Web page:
If you have time, it’s worth taking a panga across the Laguna de Navidad to check out one of the bars or restaurants in the Grand Bay Hotel on the Isla Navidad, back in Colima Dropdown content state, or Colimilla, a small village a bit further along the lagoon. Colimilla is popular chiefly for its seafood restaurants, and as a base for the 2–3km walk over to the rough Pacific beach of Playa de los Cocos.
Puerto Vallarta lies at the centre of the Bahía de Banderas, prime beach territory easily explored via rental car, or with more time, public bus and water taxi. Indeed, for the more peaceful and scenic beaches further south – Playa Las Animas and Yelapa are the most appealing – a boat is the only means of access.
To the north, over the state line in Nayarit, the bay arcs out to Punta de Mita, some 30km away. A summer preserve for Guadalajarans and a winter retreat for motorhome vacationers from the north, these gorgeous beaches offer facilities in just a few spots – Nuevo Vallarta, Bucerías and Punta de Mita – leaving many kilometres of secluded sand for camping and some excellent surf breaks.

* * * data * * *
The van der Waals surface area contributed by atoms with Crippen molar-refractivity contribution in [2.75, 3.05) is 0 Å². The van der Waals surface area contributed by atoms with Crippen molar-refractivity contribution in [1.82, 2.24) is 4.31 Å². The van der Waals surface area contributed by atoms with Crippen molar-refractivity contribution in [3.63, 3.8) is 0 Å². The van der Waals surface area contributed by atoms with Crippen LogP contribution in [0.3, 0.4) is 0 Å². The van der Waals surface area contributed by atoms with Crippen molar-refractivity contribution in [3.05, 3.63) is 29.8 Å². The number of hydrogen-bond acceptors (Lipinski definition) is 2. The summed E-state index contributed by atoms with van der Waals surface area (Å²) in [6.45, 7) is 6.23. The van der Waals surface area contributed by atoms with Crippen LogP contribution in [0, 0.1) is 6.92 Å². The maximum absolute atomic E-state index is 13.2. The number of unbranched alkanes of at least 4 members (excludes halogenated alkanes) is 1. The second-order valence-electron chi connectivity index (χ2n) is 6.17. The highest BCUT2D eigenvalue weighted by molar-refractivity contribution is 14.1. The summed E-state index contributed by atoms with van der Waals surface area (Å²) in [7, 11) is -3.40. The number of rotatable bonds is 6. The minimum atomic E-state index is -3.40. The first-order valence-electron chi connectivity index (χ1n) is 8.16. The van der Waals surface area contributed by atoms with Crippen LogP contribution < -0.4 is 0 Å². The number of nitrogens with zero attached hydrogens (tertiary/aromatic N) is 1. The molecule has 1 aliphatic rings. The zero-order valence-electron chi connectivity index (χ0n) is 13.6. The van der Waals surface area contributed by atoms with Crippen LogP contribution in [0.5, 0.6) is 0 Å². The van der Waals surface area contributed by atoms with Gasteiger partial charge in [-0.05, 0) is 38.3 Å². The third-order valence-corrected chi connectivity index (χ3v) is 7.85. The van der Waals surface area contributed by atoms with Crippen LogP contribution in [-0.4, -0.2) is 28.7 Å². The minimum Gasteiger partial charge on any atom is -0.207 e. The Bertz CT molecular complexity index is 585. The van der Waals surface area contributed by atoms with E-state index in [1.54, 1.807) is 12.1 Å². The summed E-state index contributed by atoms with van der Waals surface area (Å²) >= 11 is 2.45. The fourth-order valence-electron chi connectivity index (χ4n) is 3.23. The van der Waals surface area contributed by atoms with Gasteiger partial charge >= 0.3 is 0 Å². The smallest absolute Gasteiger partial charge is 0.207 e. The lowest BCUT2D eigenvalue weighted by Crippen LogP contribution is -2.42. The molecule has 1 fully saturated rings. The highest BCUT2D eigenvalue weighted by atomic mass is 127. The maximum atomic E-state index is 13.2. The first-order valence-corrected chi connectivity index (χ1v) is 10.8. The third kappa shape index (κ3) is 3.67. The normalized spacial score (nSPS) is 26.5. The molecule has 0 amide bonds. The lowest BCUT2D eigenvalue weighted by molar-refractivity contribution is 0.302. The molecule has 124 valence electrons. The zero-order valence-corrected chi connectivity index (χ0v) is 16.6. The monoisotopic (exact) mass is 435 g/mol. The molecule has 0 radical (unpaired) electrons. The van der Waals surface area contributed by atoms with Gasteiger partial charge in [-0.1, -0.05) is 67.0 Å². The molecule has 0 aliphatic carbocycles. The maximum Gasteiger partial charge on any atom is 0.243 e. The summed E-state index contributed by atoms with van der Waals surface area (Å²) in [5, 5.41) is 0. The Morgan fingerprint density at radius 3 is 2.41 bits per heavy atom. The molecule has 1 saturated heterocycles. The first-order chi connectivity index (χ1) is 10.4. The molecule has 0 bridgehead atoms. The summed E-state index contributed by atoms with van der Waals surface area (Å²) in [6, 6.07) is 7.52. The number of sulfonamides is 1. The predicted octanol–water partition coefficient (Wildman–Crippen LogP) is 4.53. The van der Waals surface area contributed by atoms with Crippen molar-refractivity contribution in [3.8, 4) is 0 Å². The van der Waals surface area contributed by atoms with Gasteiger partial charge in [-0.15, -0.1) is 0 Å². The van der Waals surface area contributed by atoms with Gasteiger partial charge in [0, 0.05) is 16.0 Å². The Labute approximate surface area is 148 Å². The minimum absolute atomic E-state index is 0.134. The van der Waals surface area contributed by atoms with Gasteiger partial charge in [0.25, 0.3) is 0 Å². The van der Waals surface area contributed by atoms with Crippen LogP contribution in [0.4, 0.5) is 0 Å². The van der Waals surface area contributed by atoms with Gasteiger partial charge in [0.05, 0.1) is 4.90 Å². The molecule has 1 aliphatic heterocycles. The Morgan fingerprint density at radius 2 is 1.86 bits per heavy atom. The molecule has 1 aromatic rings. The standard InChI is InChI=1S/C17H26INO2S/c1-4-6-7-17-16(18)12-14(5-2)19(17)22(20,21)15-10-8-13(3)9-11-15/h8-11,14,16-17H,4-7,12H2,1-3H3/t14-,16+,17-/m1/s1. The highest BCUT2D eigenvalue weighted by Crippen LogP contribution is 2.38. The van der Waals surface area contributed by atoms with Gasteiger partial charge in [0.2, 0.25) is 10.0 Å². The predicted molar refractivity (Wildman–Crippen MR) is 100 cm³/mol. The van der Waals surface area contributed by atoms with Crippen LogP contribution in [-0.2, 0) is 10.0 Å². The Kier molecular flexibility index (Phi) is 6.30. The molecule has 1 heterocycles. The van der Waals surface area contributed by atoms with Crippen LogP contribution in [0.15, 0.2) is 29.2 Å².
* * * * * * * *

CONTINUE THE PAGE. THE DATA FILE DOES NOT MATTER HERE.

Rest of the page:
From the beach at Mismaloya boats are on hand to take you snorkelling at Los Arcos, a magical underwater park around a group of offshore islands, some creating the eponymous arches. A superb array of brightly coloured fish – parrot, angel, pencil, croaker and scores of others – negotiate the deep rock walls and the boulder-strewn ocean floor. In addition to ninety-minute trips from the beach, boats are rented to groups for unlimited periods. Operators usually charge M$250 for basic snorkelling trips.
PV boasts two zip lines (aka “canopy tours”) competing for your pesos. The oldest is Los Veranos Canopy Tour (322 223 6060), in the small village of Las Juntas y Los Veranos, above Boca de Tomatlán. This is a series of fourteen exhilarating zip lines along cables up to 60m high and 335m long over the Río Orquídeas; zip past coffee trees, vanilla vines and agave plants.
Competition is supplied by Canopy River (322 222 0560), twelve higher zip lines (200m) including the longest in Mexico (420m), a small river beach in the jungle and transportation to the site.